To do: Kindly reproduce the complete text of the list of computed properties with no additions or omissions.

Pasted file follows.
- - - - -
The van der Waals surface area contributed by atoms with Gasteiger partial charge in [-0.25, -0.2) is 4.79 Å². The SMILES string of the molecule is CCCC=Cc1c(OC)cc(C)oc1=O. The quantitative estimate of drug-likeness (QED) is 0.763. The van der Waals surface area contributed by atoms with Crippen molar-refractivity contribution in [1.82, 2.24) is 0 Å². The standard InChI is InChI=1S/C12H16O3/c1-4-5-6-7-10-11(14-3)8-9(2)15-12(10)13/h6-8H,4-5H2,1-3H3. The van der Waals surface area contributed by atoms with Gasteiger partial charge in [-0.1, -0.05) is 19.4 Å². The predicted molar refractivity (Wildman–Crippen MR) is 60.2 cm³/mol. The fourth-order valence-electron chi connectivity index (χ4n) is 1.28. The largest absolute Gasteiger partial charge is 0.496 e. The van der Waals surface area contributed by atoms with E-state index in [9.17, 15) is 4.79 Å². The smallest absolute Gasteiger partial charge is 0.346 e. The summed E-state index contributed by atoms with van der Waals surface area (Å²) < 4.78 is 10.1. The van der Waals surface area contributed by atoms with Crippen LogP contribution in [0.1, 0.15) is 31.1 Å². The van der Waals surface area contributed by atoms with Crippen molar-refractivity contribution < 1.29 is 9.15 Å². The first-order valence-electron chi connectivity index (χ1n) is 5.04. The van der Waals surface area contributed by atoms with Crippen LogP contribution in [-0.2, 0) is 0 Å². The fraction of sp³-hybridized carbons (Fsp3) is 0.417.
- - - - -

The van der Waals surface area contributed by atoms with Gasteiger partial charge in [-0.25, -0.2) is 4.79 Å². The SMILES string of the molecule is CCCC=Cc1c(OC)cc(C)oc1=O. The quantitative estimate of drug-likeness (QED) is 0.763. The van der Waals surface area contributed by atoms with Crippen molar-refractivity contribution in [1.82, 2.24) is 0 Å². The standard InChI is InChI=1S/C12H16O3/c1-4-5-6-7-10-11(14-3)8-9(2)15-12(10)13/h6-8H,4-5H2,1-3H3. The van der Waals surface area contributed by atoms with Gasteiger partial charge in [-0.1, -0.05) is 19.4 Å². The predicted molar refractivity (Wildman–Crippen MR) is 60.2 cm³/mol. The fourth-order valence-electron chi connectivity index (χ4n) is 1.28. The largest absolute Gasteiger partial charge is 0.496 e. The van der Waals surface area contributed by atoms with E-state index in [9.17, 15) is 4.79 Å². The smallest absolute Gasteiger partial charge is 0.346 e. The summed E-state index contributed by atoms with van der Waals surface area (Å²) < 4.78 is 10.1. The van der Waals surface area contributed by atoms with Crippen LogP contribution in [0.1, 0.15) is 31.1 Å². The van der Waals surface area contributed by atoms with Crippen molar-refractivity contribution < 1.29 is 9.15 Å². The first-order valence-electron chi connectivity index (χ1n) is 5.04. The van der Waals surface area contributed by atoms with Crippen LogP contribution in [-0.2, 0) is 0 Å². The fraction of sp³-hybridized carbons (Fsp3) is 0.417.